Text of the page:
Importantly, however, socializing isn’t compulsory or forced. Members can choose when and how to interact with others. They are more likely to enjoy discussions over coffee in the café because they went to the café for that purpose – and when they want to be left alone elsewhere in the building, they are. And while our research found that some people interact with fellow coworkers much less than others, they still felt a strong sense of identity with the community. We believe this comes from coworkers knowing there is the potential for interactions when they desire or need them.

So what are the implications for traditional companies? Even though the coworking movement has its origins among freelancers, entrepreneurs, and the tech industry, it’s increasingly relevant for a broader range of people and organizations. In fact, coworking can become part of your company’s strategy, and it can help your people and your business thrive. An increasing number of companies are incorporating coworking into their business strategies in two ways.

First, they’re being used as an alternative place for people to work. Michael Kenny, Managing Partner of San Diego-based Co-Merge, told us, “In the past year and a half, we’ve seen a dramatic increase in the use of the space by enterprise employees. We have seen teams come in to use various on-demand meeting rooms. We have users from global companies of size ranging from several hundred to several thousand employees who use the space not only to allow their distributed workers to get productive work done, but also to attract employees who demand flexible workplace and work time.”

Grind is also witnessing growth in the number of remote workers who are becoming members. “We haven’t had to reach out to larger organizations, they actually tend to just come to us,” Anthony Marinos says. “We’ve had employees from Visa, journalists from the Chicago Tribune, and even people affiliated with large financial institutions all work out of Grind.”

Spending time away from the office at a coworking space can also spark new ideas. Rebecca Brian Pan, the founder of COVO and former chief operating officer ofNextSpace, explained how Ricoh’s innovation team worked out of NextSpace Santa Cruz for several months to observe how people work and where they hit pain points. Based on member insight and feedback, and their own observations, the Ricoh team explored several new products that could help members in their daily work and chose the most highly rated product to pursue. From this effort, Ricoh later launched this product globally as their Smart Presenter, a paperless meeting solution.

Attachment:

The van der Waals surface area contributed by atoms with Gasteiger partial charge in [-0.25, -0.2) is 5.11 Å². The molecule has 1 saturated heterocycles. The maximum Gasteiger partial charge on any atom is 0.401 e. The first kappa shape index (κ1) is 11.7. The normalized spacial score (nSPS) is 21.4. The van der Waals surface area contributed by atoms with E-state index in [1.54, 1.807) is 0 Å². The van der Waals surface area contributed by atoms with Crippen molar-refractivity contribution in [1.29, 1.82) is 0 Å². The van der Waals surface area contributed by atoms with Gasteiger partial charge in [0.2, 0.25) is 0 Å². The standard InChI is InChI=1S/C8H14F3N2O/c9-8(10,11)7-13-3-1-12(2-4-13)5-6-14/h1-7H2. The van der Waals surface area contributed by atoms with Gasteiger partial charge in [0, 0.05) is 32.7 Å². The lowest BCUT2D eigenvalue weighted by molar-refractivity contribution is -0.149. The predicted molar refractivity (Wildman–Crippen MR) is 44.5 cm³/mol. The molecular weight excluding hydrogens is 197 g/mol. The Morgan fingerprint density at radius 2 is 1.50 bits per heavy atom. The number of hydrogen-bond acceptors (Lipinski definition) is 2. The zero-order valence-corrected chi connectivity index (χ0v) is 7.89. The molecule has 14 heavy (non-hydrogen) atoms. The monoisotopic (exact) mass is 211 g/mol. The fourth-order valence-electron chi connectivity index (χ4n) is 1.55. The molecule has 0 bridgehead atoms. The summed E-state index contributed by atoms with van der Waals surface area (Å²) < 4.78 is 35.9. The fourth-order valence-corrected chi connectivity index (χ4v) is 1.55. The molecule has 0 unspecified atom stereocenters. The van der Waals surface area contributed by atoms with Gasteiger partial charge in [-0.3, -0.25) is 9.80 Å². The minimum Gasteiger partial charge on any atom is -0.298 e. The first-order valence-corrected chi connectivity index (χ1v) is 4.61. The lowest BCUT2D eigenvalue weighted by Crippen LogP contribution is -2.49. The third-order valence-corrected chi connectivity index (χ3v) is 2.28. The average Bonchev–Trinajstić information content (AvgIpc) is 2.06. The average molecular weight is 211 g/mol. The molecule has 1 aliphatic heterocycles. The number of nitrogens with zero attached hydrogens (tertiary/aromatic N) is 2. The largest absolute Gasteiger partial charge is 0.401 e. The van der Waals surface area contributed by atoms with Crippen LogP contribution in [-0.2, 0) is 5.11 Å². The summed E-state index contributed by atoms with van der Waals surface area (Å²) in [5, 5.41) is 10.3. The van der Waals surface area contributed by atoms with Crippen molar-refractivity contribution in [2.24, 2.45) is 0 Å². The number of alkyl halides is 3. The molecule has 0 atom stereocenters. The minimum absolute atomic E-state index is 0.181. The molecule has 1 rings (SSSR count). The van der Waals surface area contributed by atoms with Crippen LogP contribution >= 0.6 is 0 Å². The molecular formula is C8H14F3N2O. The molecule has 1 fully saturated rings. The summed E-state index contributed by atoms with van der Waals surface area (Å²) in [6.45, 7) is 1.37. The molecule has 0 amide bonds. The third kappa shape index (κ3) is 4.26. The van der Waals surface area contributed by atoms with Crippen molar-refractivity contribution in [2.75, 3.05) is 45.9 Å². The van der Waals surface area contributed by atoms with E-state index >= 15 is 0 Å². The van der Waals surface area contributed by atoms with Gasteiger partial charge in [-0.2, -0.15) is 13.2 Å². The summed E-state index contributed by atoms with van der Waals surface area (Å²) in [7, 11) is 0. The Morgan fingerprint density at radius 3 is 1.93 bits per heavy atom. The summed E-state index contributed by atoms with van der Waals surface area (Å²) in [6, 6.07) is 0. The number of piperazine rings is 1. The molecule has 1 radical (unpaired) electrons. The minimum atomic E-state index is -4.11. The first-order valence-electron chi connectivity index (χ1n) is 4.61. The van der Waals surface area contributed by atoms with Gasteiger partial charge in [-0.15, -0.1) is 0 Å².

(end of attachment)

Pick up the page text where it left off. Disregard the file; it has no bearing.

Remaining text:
Second, the lessons of coworking spaces can be applied to corporate offices. Just as it’s important to encourage flexibility and support your mobile workforce, there is an equally important reality of creating the right kind of work environment inside your own walls. But this doesn’t just mean creating open plan layouts or adding a coffee bar.

In reality, people need to be able to craft their work in ways that give them purpose and meaning. They should be given control and flexibility in their work environment — many companies are increasingly adopting the best planning practice of providing a 1:1 ratio (or close to it) of desk seats to seats in shared settings used for either collaborative work or quiet work.

Companies are also trying to enable more connections, helping people to interact and build community beyond work meetings. Coworking spaces are one place to look for guidance, as they regularly offer networking events, training programs, social events, and even summer camp. Some companies are going even, further, however. Rich Sheridan and James Goebel, founders of Menlo Innovations in Ann Arbor, Michigan, recently expanded their office space by 7,000 square feet so that so that start-ups and early stage entrepreneurs can work alongside Menlo programmers to spur community and innovation.

In a way, the company is reverse-engineering its office into a coworking space.

Our research — which is ongoing — suggests that the combination of a well-designed work environment and a well-curated work experience are part of the reason people who cowork demonstrate higher levels of thriving than their office-based counteraparts. But what matters the most for high levels of thriving is that people who cowork have substantial autonomy and can be themselves at work. Our advice to traditional companies who want to learn from coworking spaces is to give people the space and support to be their authentic best selves. The result will be employees who feel more committed to your organization, and are more likely to bring their best energy and ideas to the office each day. Even if it is corporate headquarters.


Gretchen Spreitzer, PhD is the Keith E. and Valerie J. Alessi Professor of Business Administration at the University of Michigan’s Ross School of Business where she is a core faculty member in the Center for Positive Organizations. Her most recent work is looking at positive deviance and how organizations enable employees to thrive.


Peter Bacevice, PhD is a researcher affiliated with the Center for Positive Organizations at theUniversity of Michigan’s Ross School of Business and is Senior Design Strategist with the New York office of HLW International, a global architecture and design firm.  He works with a range of organizations on projects related to workplace strategy, workforce flexibility, and engagement. Follow him on Twitter @Bacevice.


Lyndon Garrett is a PhD candidate at the University of Michigan’s Ross School of Businessstudying relationship processes, group bonding, and meaningful work.